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Local leader up in arms about ‘right to bear arms'

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A bill that many government officials didn't see as controversial has been packing a lot of heat in many ways.

One local leader is concerned with the West Virginia Legislature's take on state residents' second amendment rights, but the lawmakers who worked on the bill say he doesn't understand the measure.

On March 16, the statewide public affairs show "The State Journal's Decision Makers" aired a disagreement between Senate Majority Leader John Unger, D-Berkeley, and Charleston Mayor Danny Jones.

Jones accused Unger of not knowing the written law, but Unger said he is well aware of a law he was the lead sponsor of. The legislation in question, Senate Bill 317, attempts to create uniform gun laws throughout the Mountain State.

The measure overwhelmingly passed the West Virginia Senate unanimously then cleared the West Virginia House of Delegates 92-5, before being sent to the governor for his signature.

Jones has said he plans to pursue legal action if Gov. Earl Ray Tomblin doesn't veto the law.

"The purpose is to make the gun laws uniform throughout the state," Unger said. 

According to the bill, "a municipality may enact and enforce an ordinance or ordinances that prohibit a person from carrying or possessing a firearm openly or that is not lawfully concealed in a municipally owned recreational facility."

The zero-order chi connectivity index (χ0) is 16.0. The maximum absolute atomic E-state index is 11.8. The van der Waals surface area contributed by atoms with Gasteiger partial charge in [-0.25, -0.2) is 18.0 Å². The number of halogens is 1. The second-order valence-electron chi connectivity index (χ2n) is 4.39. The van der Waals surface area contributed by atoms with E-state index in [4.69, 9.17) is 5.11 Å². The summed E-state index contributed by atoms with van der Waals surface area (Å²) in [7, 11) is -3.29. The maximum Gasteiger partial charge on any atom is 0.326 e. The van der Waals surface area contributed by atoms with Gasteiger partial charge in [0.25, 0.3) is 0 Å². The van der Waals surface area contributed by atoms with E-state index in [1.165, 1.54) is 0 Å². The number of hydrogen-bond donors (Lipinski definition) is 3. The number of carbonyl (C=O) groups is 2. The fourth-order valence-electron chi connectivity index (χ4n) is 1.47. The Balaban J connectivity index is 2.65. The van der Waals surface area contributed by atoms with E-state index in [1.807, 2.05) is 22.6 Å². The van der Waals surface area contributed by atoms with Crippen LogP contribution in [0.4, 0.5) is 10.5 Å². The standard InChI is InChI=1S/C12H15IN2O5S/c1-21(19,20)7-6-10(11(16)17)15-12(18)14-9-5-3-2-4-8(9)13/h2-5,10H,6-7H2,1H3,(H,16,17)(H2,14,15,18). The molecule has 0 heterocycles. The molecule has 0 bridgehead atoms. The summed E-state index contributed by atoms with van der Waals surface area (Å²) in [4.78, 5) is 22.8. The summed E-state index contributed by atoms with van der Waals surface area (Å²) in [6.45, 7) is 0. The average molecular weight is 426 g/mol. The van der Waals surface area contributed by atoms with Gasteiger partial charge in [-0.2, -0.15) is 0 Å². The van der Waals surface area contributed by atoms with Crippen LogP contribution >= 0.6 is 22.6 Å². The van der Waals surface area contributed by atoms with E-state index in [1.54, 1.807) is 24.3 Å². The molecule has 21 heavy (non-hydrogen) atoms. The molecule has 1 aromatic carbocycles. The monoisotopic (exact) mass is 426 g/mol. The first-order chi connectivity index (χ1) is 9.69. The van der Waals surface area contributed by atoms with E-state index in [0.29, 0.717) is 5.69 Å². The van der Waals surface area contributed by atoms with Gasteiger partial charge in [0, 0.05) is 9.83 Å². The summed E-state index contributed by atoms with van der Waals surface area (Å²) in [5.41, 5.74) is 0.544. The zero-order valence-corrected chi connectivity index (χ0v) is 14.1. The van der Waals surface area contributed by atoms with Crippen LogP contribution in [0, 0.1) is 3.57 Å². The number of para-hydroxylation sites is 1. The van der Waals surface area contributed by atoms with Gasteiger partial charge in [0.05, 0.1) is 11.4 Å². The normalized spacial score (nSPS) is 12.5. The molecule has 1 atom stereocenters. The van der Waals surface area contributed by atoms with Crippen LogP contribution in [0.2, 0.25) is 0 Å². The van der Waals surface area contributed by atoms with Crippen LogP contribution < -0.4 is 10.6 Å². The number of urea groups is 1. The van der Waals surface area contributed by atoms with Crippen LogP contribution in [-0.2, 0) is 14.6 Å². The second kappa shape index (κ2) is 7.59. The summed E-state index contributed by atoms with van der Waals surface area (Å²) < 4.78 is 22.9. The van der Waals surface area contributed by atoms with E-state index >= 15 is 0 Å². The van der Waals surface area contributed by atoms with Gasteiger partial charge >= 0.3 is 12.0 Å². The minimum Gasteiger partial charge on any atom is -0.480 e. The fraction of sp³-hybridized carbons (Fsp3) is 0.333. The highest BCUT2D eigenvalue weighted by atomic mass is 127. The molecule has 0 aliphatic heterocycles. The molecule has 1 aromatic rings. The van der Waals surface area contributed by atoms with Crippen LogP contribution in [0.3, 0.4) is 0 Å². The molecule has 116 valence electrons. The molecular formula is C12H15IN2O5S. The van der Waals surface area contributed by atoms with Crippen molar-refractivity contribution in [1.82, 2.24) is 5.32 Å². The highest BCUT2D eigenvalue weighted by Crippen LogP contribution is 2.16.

The bill states that a municipality may not prohibit a person who has a valid concealed handgun permit from carrying an otherwise lawfully owned firearm into a municipally owned recreation facility and securely storing the firearm out of view and access to others during their time at the municipally owned recreation facility.

The definition of a "municipally owned recreation facility" also is in the bill. It is a municipal swimming pool, recreation center, sports facility, facility housing an after-school program or other similar facility where children are regularly present.

"So they can't have it in view, and no one can access it," Unger said about guns at municipally owned recreational facilities under the bill. "They can lock it up, take it out to their vehicle or find another way of securely storing (the gun).

"A person with a concealed weapon permit and gun must show they have a permit and they themselves must secure that firearm prior to going through the rec center," Unger said.

Jones said he believes one recreational center in particular in Charleston was targeted in the bill, but the sponsors of the bill say they have never singled out any one building for the purpose of creating laws.

Sen. David Nohe, R-Wood, is a former mayor and police officer for the city of Vienna, a close neighbor to Parkersburg — the state's third largest city. 

"I think the bill goes very far in making all the laws uniform," Nohe said. "People carry guns all the time; most of the time they're illegal because they don't have permits."

Nohe said the intent of the bill was to make the laws throughout the state uniform and get rid of some of the cities had been "grandfathered in" with their own laws regarding firearms.

Unger said business owners in his district, in the city of Martinsburg, were concerned about not being able to let their customers carry weapons regardless of if they had a concealed carry permit. Unger said the law attempts to give every city the opportunity to treat people who want to legally carry a gun in their city the same.